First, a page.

Advance publicity of last Friday’s Olympic opening ceremony claimed that it would focus on a ‘land recovering from its industrial legacy’ which, given the importance of industry to our economic future, didn’t seem to us like a particularly good idea.
But we needn’t have worried. From the dramatic portrayal of the impact of the industrial revolution, culminating in the simulation of steel being tapped from a furnace to form the Olympic rings, to the unexpected appearance of Tim-Berners Lee – inventor of the world wide web – the ceremony made a pretty clear link between Britain’s industrial past and present.
Of course, some might argue that Danny Boyle’s homage to Britain could have done more to champion modern engineering. With the exception of Berners-Lee, there was little mention of Britain’s modern technology success stories. There were no Range Rover Evoques hurtling round the Olympic stadium, no UAVs slaloming through the Olympic rings and, as far as we could see, none of those taking part in the NHS section were operating robotic surgery systems. Meanwhile, the prominence of Brunel – amusingly mistaken by some US commentators as Abraham Lincoln – perhaps underscored the fact that we too frequently look to the past for examples of inspiring industrialists.
Writing for the BBC’s website this week James Dyson – sometimes held up as the closest we have to a modern day Brunel – suggested that in focusing on Britain’s industrial heritage the ceremony did little to change outmoded perceptions of what the manufacturing industry’s all about. Though he stops short of criticising the ceremony, Dyson suggests that images of dark satanic mills and brutal social upheaval are unlikely to inspire anyone to think differently about engineering. He may be right. Although it’s unlikely that the sight of someone quietly vacuuming the centre of the Olympic stadium would have resonated in quite the same way.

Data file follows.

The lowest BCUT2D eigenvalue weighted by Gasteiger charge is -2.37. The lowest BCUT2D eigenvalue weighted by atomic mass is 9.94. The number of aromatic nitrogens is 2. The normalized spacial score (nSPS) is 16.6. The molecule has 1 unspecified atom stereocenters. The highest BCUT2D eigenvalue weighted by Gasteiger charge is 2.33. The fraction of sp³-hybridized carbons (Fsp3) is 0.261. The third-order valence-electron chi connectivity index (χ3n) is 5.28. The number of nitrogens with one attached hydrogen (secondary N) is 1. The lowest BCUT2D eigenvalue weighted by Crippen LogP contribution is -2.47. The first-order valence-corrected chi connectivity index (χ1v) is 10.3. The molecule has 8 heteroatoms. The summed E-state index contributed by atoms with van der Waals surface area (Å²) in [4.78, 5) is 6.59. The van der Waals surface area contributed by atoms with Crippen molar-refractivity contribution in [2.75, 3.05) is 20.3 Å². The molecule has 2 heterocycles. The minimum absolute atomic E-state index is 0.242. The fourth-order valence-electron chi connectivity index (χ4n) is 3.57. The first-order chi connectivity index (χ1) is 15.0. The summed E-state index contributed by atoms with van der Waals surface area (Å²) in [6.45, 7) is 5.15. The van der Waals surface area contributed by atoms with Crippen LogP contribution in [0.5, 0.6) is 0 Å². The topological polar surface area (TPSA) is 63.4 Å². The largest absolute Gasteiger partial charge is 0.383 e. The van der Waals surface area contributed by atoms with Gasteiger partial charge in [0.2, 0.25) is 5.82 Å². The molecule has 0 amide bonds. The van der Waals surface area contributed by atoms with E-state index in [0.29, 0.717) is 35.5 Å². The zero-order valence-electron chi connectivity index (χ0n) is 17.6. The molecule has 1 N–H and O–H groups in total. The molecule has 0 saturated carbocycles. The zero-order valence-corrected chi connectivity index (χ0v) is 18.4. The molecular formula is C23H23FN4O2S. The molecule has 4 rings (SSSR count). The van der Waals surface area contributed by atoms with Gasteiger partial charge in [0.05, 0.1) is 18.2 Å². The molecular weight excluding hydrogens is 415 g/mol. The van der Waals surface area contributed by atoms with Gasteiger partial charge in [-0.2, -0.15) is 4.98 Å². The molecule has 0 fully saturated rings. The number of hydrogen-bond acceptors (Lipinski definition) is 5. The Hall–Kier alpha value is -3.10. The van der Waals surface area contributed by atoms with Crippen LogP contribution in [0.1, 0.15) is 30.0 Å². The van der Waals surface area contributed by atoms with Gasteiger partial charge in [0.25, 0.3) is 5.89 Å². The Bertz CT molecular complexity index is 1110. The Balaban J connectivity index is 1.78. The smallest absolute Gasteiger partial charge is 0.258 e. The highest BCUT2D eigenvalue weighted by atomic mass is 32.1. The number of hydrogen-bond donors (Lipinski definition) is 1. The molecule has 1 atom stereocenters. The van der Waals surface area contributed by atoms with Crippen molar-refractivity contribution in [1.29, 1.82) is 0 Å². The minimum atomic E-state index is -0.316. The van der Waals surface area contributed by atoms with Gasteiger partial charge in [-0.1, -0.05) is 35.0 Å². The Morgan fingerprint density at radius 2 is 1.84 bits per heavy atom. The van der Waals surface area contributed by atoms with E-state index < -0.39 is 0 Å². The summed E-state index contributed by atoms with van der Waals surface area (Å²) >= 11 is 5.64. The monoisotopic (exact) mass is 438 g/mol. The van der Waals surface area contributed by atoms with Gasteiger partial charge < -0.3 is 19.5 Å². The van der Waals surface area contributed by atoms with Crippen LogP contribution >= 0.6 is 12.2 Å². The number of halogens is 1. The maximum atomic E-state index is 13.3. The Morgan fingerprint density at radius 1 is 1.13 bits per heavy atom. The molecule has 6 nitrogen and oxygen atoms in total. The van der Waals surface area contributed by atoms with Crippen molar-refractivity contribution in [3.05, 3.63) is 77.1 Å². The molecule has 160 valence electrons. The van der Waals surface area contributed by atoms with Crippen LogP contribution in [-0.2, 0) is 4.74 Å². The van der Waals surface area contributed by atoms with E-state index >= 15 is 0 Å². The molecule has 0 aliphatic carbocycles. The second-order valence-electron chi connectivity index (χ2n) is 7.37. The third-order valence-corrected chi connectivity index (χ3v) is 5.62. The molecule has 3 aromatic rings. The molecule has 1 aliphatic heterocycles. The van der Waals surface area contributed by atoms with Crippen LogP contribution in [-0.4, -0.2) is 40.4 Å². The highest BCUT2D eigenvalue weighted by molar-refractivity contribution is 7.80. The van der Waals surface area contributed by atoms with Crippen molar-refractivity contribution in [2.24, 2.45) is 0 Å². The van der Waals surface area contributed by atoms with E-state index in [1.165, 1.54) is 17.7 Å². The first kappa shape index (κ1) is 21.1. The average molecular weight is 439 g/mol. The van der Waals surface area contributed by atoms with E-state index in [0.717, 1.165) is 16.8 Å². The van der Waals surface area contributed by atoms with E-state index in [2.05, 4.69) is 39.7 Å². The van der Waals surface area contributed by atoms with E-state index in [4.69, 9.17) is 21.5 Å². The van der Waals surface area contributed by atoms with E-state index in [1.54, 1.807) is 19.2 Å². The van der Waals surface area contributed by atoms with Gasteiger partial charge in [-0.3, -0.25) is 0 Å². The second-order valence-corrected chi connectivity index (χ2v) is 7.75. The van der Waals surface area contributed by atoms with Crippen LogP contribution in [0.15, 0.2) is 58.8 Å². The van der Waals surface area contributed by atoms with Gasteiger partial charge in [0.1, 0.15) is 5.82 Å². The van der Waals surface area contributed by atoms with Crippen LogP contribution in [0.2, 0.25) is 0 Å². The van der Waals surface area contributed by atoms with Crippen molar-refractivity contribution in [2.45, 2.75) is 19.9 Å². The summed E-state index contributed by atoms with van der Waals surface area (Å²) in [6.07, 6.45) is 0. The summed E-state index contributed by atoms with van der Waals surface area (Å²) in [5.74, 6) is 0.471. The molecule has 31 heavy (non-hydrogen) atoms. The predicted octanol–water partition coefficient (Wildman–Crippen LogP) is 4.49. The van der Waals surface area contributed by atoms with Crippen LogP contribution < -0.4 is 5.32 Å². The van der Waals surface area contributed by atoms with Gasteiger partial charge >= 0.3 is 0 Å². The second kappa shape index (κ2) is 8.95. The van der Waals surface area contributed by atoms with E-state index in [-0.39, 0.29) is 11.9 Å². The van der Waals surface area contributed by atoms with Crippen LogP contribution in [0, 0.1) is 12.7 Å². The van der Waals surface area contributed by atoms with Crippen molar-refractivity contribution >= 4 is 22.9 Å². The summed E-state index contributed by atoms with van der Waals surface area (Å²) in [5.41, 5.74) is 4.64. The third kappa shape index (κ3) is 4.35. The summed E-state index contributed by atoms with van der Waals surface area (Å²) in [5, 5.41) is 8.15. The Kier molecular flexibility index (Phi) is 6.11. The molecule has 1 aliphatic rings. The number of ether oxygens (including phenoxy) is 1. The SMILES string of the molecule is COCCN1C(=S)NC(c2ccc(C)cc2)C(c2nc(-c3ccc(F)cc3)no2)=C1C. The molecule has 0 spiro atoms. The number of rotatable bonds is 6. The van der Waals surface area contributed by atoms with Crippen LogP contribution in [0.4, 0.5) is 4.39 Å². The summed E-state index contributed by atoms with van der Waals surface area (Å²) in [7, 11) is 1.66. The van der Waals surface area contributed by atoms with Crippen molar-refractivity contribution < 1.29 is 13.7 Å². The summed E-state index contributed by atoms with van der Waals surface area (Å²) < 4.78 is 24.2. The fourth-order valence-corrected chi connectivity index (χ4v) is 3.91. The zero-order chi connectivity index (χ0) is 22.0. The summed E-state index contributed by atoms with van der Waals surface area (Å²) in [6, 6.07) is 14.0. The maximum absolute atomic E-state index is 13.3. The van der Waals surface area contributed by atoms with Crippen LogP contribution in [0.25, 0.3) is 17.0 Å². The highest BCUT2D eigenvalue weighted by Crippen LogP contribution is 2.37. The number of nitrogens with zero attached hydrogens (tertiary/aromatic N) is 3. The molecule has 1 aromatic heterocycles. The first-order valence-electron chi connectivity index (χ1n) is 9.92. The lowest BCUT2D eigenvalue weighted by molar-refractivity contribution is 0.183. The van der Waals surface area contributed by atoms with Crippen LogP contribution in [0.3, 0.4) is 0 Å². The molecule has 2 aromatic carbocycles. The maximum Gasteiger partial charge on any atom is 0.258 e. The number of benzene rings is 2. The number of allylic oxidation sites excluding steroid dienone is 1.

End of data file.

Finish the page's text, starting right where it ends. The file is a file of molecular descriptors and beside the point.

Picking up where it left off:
But all this is perhaps missing the point. The purpose of the opening ceremony was not to send out a positive message about British manufacturing, but to provide a compelling opening to the world’s biggest sporting event. And it’s not difficult to imagine a far more anodyne, opening ceremony, an airbrushed version of Britain’s story – complete with dancing Beefeaters and morris men – with no reference to the powerful industrial forces that have shaped the place in which we live today.
By weaving these elements into a powerful, subversive, chaotic and amusing narrative that appears to have caught the world’s imagination, Boyle’s set-piece has perhaps sent out a stronger message about Britain’s ability to rise to a challenge than any other initiative of the past decade. And for that we should all be grateful.